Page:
Updates to the Shortage Occupation List – What Recruiters Need to Know

If you’ve engaged overseas contractors on a skilled worker visa, there are some recent changes that you need to be aware of. The main effect is to make it easier for workers to take additional work, once the conditions of their sponsorship are met. In this article we’ll look at what’s changing, and how it may affect your contractors.

What is a skilled worker visa?

The Skilled Worker Visa is part of the UK’s points-based immigration system designed to attract skilled workers from around the world. Here’s how it generally works:

Eligibility: To be eligible for a Skilled Worker visa, the applicant typically needs to have a job offer from a UK employer who has a valid sponsorship license. The job must also meet certain skill and salary requirements. It is not possible for the sponsor to contract out the worker to a third party, so if your contractors are using this type of visa the end client will be the sponsor.

Points-based system: To qualify for the visa, the applicant needs to score a minimum number of points. Points are awarded based on factors such as your job offer, English language skills, and salary.

English language requirement: You must demonstrate your English language proficiency by passing an approved English language test, unless you’re exempt.

Financial requirement: You may need to show that you have enough money to support yourself in the UK, depending on your circumstances and whether your employer is willing to certify maintenance for you.

Duration: The Skilled Worker visa can be granted for up to five years initially, and it can be extended further. After a certain period of continuous residence in the UK, the applicant may become eligible for settlement (indefinite leave to remain).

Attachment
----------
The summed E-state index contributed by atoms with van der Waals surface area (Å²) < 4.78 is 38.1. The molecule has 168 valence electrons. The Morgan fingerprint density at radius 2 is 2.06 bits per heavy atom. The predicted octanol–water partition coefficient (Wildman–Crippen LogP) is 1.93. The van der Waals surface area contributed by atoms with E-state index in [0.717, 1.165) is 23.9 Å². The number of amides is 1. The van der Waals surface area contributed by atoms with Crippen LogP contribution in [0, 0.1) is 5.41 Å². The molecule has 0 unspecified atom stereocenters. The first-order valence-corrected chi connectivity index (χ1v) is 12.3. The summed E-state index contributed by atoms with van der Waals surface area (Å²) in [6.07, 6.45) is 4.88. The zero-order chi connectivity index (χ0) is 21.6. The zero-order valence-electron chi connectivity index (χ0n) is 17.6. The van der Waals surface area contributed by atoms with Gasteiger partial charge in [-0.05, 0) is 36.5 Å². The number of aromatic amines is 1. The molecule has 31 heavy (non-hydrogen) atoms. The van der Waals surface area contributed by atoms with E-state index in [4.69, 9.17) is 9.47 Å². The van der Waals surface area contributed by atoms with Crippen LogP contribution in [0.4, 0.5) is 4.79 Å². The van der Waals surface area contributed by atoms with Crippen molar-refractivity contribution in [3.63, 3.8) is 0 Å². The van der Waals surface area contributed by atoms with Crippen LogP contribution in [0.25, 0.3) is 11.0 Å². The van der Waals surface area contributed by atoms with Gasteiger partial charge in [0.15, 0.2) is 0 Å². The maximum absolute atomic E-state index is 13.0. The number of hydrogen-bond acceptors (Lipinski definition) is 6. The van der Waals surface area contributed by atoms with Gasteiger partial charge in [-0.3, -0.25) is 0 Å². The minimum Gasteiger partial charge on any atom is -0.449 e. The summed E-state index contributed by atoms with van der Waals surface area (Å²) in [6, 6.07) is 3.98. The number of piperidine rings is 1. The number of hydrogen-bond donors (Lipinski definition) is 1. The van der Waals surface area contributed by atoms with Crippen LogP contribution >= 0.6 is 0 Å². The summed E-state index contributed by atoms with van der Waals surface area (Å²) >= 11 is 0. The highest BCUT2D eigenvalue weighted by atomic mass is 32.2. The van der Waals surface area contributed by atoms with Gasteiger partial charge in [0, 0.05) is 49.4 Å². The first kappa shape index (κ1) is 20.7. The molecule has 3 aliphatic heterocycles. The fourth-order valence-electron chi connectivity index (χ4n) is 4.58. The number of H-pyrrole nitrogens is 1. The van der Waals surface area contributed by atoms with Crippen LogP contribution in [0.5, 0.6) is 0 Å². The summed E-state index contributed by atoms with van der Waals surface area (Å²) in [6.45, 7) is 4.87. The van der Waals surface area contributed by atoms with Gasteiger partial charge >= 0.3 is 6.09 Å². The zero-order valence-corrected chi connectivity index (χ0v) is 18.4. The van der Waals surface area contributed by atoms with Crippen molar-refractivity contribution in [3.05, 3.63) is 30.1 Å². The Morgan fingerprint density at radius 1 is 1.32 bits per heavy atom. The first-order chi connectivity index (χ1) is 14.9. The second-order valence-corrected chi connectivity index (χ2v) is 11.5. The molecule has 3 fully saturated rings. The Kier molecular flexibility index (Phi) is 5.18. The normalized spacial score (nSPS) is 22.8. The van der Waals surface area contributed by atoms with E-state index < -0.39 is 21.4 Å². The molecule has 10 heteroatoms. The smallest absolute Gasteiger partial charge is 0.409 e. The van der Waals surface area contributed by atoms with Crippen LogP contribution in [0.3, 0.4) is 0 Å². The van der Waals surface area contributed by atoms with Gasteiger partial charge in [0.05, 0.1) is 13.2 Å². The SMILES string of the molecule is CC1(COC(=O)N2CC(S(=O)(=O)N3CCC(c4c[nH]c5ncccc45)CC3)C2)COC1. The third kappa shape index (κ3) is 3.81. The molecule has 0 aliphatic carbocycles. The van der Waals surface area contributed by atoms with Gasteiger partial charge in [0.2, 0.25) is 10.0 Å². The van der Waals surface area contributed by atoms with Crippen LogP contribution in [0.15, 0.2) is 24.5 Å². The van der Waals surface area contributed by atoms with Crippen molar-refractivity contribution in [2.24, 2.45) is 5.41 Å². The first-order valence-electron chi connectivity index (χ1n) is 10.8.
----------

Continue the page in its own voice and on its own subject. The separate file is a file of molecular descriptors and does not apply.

Supplementary employment

As well as the job specified on the certificate of sponsorship, a skilled worker is allowed to take on additional work. If all of the below conditions apply, the additional work fits within the existing conditions of their visa and they do not need to inform the Home Office.

  • The job is the same occupation code as the sponsored job, or is listed on the Immigration Salary List (ISL) This replaced the Appendix Shortage Occupation List in April 2024.
  • The additional job is no more than 20 hours a week
  • It’s outside the working hours of their sponsored job.

You can view the full information on GOV.UK by Clicking Here.

How have the supplementary employment rules changed?

From April 2024, the permitted occupations for supplementary employment in the skilled worker route are being broadened to include all occupations eligible for the route. In other words, the “skilled worker” is now permitted to undertake supplementary employment in any role that is listed on the Immigration Salary List – it no longer needs to be the same occupation as their sponsored role.

What this means for recruiters

If you’ve engaged overseas workers on a skilled worker visa and they want to take on supplementary work, you can now place them in a wider variety of roles.

For example, an overseas-trained teacher who is sponsored by a UK school could feasibly take supplementary work in any education role for which they were qualified, as they all appear on the ISL – as long as it meets the other criteria for supplementary work.

If you have questions or if we can help in any way, please call our expert team on 01604 360222 or email [email protected].